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The Granada Theatre, 50 Mitcham Road, Tooting Broadway, London

Later - Granada Bingo / Gala Bingo

Introduction - A Report on the Building - The Opening - Later History

A Google Streetview Image of the Granada, Tooting - Click to Interact.

Above - A Google Streetview Image of the Granada, Tooting - Click to Interact.

A report on the highlights of the soon to be opened Granada Theatre, Tooting - From the Bioscope Cinema Magazine, August 26th 1931.The Granada Theatre is situated on Mitcham Road in Tooting Broadway and was originally built for Sydney Bernstein's Granada Theatres Chain, opening on Monday the 7th of September 1931. The Theatre was designed by Cecil Masey whose exterior treatment for the Theatre was in the Italian Renaissance Style, the Theatre's lavish and vast cathedral like interior, seating nearly 4,000 people, was designed in the Gothic Style by Theodore Komisarjevsky.

A short film on the Granada, Tooting by Compton Lodge Studios
A short film on the Granada, Tooting by Compton Lodge Studios

The Granada Theatre, although primarily built as a Cinema, was also equipped with a large stage, 58 foot wide by 30 foot deep, along with under stage Dressing Rooms for artistes, a Wurlitzer Theatre Organ, and a large Cafe for the Theatre's patrons, which was was situated over the Theatre's Foyer. Also included was a car park for 250 cars, and, unusually, a pram park as well.

Right - A report on the highlights of the soon to be opened Granada Theatre, Tooting - From the Bioscope Cinema Magazine, August 26th 1931.

The Bioscope Cinema Magazine reported on the highlights of the soon to be opened Granada Theatre in their August 26th edition, which can be seen to the right of this page, and they also reported on the Theatre in full a few days later, after the Theatre had opened, along with some detailed photographs, in their 9th of September edition saying:-

'The Bernstein Theatres, Ltd., have again made an arresting contribution to London cinemas and have demonstrated their courage and freedom from convention in their magnificent Granada Theatre at Tooting. It will certainly be one of the most widely discussed cinema experiments of recent years and its instant popularity may safely be prophesied. In the past two years Bernstein's, under the vigorous leadership of Sidney Bernstein, have built the Granada, Dover ; the Granada, Walthamstow, and the Phoenix, Charing Cross Road. Each of these has shown increasing freedom of treatment and an ambitious determination to establish new structural and decorative standards. Cecil Masey, architect to the company, has already designed 25 theatres and cinemas, and has worked in collaboration with Theodore Komisarjevsky on most of the Bernstein houses. The Granada is undoubtedly not only the largest, but the most significant of the Bernstein enterprises, and though it is not likely to evoke the enthusiasm of the architectural purist, it again stamps its sponsors as formidable exponents of modernism in the cinema field...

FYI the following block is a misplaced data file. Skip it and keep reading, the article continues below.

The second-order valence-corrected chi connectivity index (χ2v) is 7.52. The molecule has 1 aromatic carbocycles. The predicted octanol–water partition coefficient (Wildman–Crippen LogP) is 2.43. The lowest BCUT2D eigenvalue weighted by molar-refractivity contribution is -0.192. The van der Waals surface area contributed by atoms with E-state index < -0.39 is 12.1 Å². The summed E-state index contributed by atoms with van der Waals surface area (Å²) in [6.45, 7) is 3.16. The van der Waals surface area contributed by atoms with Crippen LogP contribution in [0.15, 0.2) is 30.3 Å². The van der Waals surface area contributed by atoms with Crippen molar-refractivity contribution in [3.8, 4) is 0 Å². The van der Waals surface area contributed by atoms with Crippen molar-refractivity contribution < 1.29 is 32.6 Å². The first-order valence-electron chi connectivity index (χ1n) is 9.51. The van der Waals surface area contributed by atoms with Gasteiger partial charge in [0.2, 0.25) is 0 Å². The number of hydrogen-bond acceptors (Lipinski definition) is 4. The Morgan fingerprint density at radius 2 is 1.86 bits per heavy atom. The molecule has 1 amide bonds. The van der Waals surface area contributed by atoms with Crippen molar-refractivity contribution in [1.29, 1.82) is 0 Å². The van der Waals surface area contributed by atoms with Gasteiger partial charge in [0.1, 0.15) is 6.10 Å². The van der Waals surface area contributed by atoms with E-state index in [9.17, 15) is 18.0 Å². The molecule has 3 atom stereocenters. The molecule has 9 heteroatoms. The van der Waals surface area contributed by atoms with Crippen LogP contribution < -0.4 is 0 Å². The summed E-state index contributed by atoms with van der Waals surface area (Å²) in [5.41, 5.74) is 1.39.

The Auditorium of the Granada Theatre, Tooting - From the Bioscope Cinema Magazine of September 1931

Above - The Auditorium of the Granada Theatre, Tooting - From the Bioscope Cinema Magazine of September 1931.

...The Granada, Tooting, opened on Monday, is certainly the most provocative of the many challenging cinemas which have been opened in London during the past three years. It grips attention in the first place by its sheer size, for it can accommodate 6,000 patrons, over 4,000 of them seated, but it is chiefly notable for its architectural and decorative peculiarities. The best way of appreciating this is by examining the photographs reproduced this week. The architect has designed a house of splendid proportions, superb from every functional aspect and in its main lines following the cool Gothic tradition. Architecturally there are features in the best cathedral traditions and black and white photographs convey nothing of the surprises which the building itself presents to the onlooker...

The Auditorium of the Granada Theatre, Tooting - From the Bioscope Cinema Magazine of September 1931.

Above - The Auditorium of the Granada Theatre, Tooting - From the Bioscope Cinema Magazine of September 1931.

...The reason is that the decorative artist, Komisarjevsky, has taken the architectural structure of Cecil Masey and has treated it from a standpoint almost approaching Bolshevism in art. Where normal cathedral treatment would call for rich, dark oak and flat planes, in cool greys and whites, Komisarjevsky has, to be colloquial, "jazzed it up a bit " at the Granada. He has introduced riots of startling colour. The stained glass in the Gothic windows is not the stained glass of cathedrals, but the stained glass of suburban doorways. Ornament is added to ornament, period to period, and reverence for the congruous is deliberately flouted.

Deliberate Incongruities for Effect

This is not necessarily a criticism. On the contrary, it is probably a description of which Komisarjevsky and those who admire his work will approve without reserve. The very incongruities which might be regarded as criticisms are obviously the result, not of ignorance, but of deliberate intention to wed an old tradition to a new form and embellish an accepted classic standard with a deliberate disregard of everything save an effect.

" Vital . . . Hectic . . . Not Sedate "

That effect will be appreciated or not in the degree to which the observer has a reverence for traditional form. He is really seeing in this modern beautiful house an attempt to do in architecture what has been done in other arts. The modern composer has taken Bach and Beethoven and stretched them out into new forms and shapes and overlaid them with jazz.

It is as well to admit that when the first sense of outrage has passed, the average listener, as apart from the musical purist, has come to accept the jazz-classic composition as, at the least, a pleasant change. It is at any rate vital: it is hectic and, in accordance with the demands of modern taste, it is in open revolt against the sedate, the conservative and, perhaps, the dull.